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# A comparison of different approaches to hierarchical clustering of ordinal data

Author: Aleš Žiberna; Nataša Kejžar; Petra Golob Article : English Metodološki zvezki, Letn. 1, št. 1 (2004), str. 57-73 WorldCat The paper tries to answer the following question: ĆHow should we treat ordinal data in hierarchical clustering? The question is strongly connected to the use of questionnaires with ordinal scales in the social sciences. The results could help to differentiate among answers to the questions from questionnaires that could be considered as scale variables, those it would be better to convert to ranks and those that should be treated as nominal variables. To make the results general several two-dimensional combinations of group sizes, shapes and differences between their centers were used as well as one three-dimensional combination. Each combination was simulated both withand without unessential variables. All datasets consisted of 3 groups, each with its own multivariate distribution (2 or 3 variables) with known means and covariances. From each design several datasets were simulated. Each variable was cut and recoded to achieve an ordinal scale. Different cutting schemes were used (the intervals were of equal size, either increasing/decreasing from the lowest to the highest value or decreasing from the mean to both extremes). These new variables were then treated as interval, converted to ranks and treated as nominal. Then hierarchical clustering algorithms were used. Ward's algorithm with Squared Euclidean distance was used when data were considered interval or converted to ranks, and Ward's algorithm with matching coefficient as dissimilarity measure was used when they were considered nominal. The quality of the results was assessed by comparing the gained partitions with the three original groups. Wealso compared results from clustering the original (uncut) data with the three original groups for comparison. The comparison was made using Corrected Rand Index. The results indicate that in most cases treating the data as interval or converting them to ranks yields better results than treating them as nominal, but the differences are sometimes diminished when cutting into a smaller number of intervals.  Read more... (not yet rated) 0 with reviews - Be the first. Search this publication for other articles with the following words:

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Material Type: Internet resource Article, Internet Resource Aleš Žiberna; Nataša Kejžar; Petra Golob Find more information about: Aleš Žiberna Nataša Kejžar Petra Golob 1854-0023 442365010 str. 57-73 : Graf. prikazi. Aleš Žiberna, Nataša Kejžar, and Petra Golob.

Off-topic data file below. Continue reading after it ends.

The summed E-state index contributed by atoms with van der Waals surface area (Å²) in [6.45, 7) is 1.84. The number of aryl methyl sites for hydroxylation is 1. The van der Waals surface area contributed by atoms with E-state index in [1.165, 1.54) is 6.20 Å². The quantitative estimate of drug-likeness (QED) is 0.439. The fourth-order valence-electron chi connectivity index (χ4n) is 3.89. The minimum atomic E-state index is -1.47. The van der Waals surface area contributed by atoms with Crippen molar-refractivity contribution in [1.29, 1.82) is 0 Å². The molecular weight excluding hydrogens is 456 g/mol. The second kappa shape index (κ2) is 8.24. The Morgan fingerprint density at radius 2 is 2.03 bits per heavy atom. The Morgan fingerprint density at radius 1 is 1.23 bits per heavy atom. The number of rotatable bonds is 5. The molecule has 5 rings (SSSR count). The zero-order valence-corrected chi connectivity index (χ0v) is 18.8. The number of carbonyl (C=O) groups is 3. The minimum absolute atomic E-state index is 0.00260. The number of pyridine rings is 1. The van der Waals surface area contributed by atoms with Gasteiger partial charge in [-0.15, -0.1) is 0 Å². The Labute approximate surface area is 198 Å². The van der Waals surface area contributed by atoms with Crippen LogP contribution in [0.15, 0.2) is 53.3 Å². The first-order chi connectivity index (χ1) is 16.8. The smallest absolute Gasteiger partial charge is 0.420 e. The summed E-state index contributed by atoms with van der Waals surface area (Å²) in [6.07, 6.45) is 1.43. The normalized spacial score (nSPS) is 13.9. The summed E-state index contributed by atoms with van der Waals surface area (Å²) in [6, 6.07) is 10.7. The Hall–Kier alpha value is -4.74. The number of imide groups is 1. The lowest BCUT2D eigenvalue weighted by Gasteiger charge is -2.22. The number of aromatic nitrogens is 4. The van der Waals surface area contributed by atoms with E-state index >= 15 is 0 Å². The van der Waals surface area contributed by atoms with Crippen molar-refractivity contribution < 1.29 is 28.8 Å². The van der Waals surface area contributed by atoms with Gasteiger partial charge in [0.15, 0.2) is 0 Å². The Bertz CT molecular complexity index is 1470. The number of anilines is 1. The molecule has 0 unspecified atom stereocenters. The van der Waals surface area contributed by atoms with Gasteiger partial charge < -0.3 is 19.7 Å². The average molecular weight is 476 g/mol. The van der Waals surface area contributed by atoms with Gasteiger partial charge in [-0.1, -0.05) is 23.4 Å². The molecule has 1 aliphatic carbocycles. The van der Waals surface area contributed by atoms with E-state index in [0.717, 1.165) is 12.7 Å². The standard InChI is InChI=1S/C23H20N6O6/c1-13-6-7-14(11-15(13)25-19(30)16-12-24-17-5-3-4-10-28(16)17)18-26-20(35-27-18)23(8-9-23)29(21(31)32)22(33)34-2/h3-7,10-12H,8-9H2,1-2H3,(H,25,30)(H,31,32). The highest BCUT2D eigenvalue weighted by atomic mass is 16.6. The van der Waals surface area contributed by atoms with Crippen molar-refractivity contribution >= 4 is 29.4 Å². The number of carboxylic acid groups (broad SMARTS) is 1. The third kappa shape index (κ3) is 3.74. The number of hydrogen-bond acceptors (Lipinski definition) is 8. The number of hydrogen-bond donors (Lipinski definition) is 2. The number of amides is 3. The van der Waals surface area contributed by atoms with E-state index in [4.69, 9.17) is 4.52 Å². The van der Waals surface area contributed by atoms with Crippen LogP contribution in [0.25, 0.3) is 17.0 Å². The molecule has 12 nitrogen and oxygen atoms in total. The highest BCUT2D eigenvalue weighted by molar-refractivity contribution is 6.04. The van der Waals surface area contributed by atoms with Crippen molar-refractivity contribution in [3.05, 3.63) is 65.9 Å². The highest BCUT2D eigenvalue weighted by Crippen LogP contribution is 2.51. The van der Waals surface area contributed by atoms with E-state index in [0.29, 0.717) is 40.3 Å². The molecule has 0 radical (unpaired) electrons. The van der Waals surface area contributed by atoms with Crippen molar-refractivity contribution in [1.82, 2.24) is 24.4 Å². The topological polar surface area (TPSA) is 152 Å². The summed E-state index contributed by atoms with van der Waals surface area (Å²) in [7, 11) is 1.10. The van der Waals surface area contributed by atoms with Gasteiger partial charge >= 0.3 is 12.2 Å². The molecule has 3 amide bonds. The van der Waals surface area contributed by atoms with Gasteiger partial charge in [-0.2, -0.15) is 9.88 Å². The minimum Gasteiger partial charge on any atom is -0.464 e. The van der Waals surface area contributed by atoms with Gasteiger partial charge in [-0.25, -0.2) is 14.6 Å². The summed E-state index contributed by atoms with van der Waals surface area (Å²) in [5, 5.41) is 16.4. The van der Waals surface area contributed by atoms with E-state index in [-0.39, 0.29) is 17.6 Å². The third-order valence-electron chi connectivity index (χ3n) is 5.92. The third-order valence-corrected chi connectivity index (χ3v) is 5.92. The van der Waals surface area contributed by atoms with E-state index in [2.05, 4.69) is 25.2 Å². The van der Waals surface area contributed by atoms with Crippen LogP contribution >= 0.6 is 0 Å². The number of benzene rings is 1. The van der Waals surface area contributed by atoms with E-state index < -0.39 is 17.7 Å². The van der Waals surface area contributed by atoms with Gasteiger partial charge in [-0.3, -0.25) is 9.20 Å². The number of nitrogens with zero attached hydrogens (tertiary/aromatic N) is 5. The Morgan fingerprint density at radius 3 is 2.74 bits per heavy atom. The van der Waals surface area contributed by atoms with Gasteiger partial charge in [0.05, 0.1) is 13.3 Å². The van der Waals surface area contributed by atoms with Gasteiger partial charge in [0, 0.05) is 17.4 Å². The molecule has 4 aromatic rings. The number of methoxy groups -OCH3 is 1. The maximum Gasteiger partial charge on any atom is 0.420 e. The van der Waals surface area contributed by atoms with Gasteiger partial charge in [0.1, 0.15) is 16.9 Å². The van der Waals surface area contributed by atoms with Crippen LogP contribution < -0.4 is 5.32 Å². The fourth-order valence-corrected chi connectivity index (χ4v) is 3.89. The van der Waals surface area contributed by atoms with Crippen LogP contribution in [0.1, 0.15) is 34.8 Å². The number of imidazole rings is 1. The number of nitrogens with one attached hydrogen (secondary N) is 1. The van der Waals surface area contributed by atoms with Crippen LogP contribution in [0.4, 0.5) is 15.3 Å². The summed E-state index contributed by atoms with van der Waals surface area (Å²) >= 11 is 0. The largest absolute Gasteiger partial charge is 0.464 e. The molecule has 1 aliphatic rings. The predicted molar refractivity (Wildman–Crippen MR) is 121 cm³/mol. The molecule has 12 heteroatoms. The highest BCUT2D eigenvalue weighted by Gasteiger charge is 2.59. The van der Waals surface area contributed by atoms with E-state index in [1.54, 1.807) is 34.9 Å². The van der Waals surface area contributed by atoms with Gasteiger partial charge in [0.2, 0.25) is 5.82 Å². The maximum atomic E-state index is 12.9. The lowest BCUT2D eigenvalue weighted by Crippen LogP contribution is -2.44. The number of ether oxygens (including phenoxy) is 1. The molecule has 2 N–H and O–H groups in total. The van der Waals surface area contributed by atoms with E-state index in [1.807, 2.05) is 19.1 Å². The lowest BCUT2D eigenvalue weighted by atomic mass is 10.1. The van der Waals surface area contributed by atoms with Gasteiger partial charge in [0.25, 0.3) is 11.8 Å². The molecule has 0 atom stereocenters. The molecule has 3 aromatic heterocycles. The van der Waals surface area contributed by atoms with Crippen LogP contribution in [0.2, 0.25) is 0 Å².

### Abstract:

The paper tries to answer the following question: ĆHow should we treat ordinal data in hierarchical clustering? The question is strongly connected to the use of questionnaires with ordinal scales in the social sciences. The results could help to differentiate among answers to the questions from questionnaires that could be considered as scale variables, those it would be better to convert to ranks and those that should be treated as nominal variables. To make the results general several two-dimensional combinations of group sizes, shapes and differences between their centers were used as well as one three-dimensional combination. Each combination was simulated both withand without unessential variables. All datasets consisted of 3 groups, each with its own multivariate distribution (2 or 3 variables) with known means and covariances. From each design several datasets were simulated. Each variable was cut and recoded to achieve an ordinal scale. Different cutting schemes were used (the intervals were of equal size, either increasing/decreasing from the lowest to the highest value or decreasing from the mean to both extremes). These new variables were then treated as interval, converted to ranks and treated as nominal. Then hierarchical clustering algorithms were used. Ward's algorithm with Squared Euclidean distance was used when data were considered interval or converted to ranks, and Ward's algorithm with matching coefficient as dissimilarity measure was used when they were considered nominal. The quality of the results was assessed by comparing the gained partitions with the three original groups. Wealso compared results from clustering the original (uncut) data with the three original groups for comparison. The comparison was made using Corrected Rand Index. The results indicate that in most cases treating the data as interval or converting them to ranks yields better results than treating them as nominal, but the differences are sometimes diminished when cutting into a smaller number of intervals.

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